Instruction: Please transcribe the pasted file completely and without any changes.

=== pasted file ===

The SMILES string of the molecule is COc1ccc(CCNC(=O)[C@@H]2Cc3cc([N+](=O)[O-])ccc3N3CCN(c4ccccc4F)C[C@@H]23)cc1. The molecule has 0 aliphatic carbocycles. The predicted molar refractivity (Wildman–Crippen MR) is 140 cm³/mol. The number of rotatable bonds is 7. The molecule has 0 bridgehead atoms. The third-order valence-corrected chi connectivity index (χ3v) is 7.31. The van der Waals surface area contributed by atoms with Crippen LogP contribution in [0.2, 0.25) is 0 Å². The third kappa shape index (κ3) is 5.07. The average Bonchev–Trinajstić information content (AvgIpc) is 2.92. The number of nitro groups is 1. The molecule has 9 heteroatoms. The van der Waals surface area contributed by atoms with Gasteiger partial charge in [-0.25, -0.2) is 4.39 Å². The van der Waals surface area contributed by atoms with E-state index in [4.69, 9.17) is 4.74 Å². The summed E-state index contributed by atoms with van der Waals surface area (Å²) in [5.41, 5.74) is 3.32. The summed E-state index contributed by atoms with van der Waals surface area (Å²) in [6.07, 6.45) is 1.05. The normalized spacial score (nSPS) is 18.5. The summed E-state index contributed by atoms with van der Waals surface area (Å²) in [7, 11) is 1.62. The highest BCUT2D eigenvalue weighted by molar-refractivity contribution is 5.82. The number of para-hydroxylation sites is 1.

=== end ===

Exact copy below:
The SMILES string of the molecule is COc1ccc(CCNC(=O)[C@@H]2Cc3cc([N+](=O)[O-])ccc3N3CCN(c4ccccc4F)C[C@@H]23)cc1. The molecule has 0 aliphatic carbocycles. The predicted molar refractivity (Wildman–Crippen MR) is 140 cm³/mol. The number of rotatable bonds is 7. The molecule has 0 bridgehead atoms. The third-order valence-corrected chi connectivity index (χ3v) is 7.31. The van der Waals surface area contributed by atoms with Crippen LogP contribution in [0.2, 0.25) is 0 Å². The third kappa shape index (κ3) is 5.07. The average Bonchev–Trinajstić information content (AvgIpc) is 2.92. The number of nitro groups is 1. The molecule has 9 heteroatoms. The van der Waals surface area contributed by atoms with Gasteiger partial charge in [-0.25, -0.2) is 4.39 Å². The van der Waals surface area contributed by atoms with E-state index in [4.69, 9.17) is 4.74 Å². The summed E-state index contributed by atoms with van der Waals surface area (Å²) in [5.41, 5.74) is 3.32. The summed E-state index contributed by atoms with van der Waals surface area (Å²) in [6.07, 6.45) is 1.05. The normalized spacial score (nSPS) is 18.5. The summed E-state index contributed by atoms with van der Waals surface area (Å²) in [7, 11) is 1.62. The highest BCUT2D eigenvalue weighted by molar-refractivity contribution is 5.82. The number of para-hydroxylation sites is 1.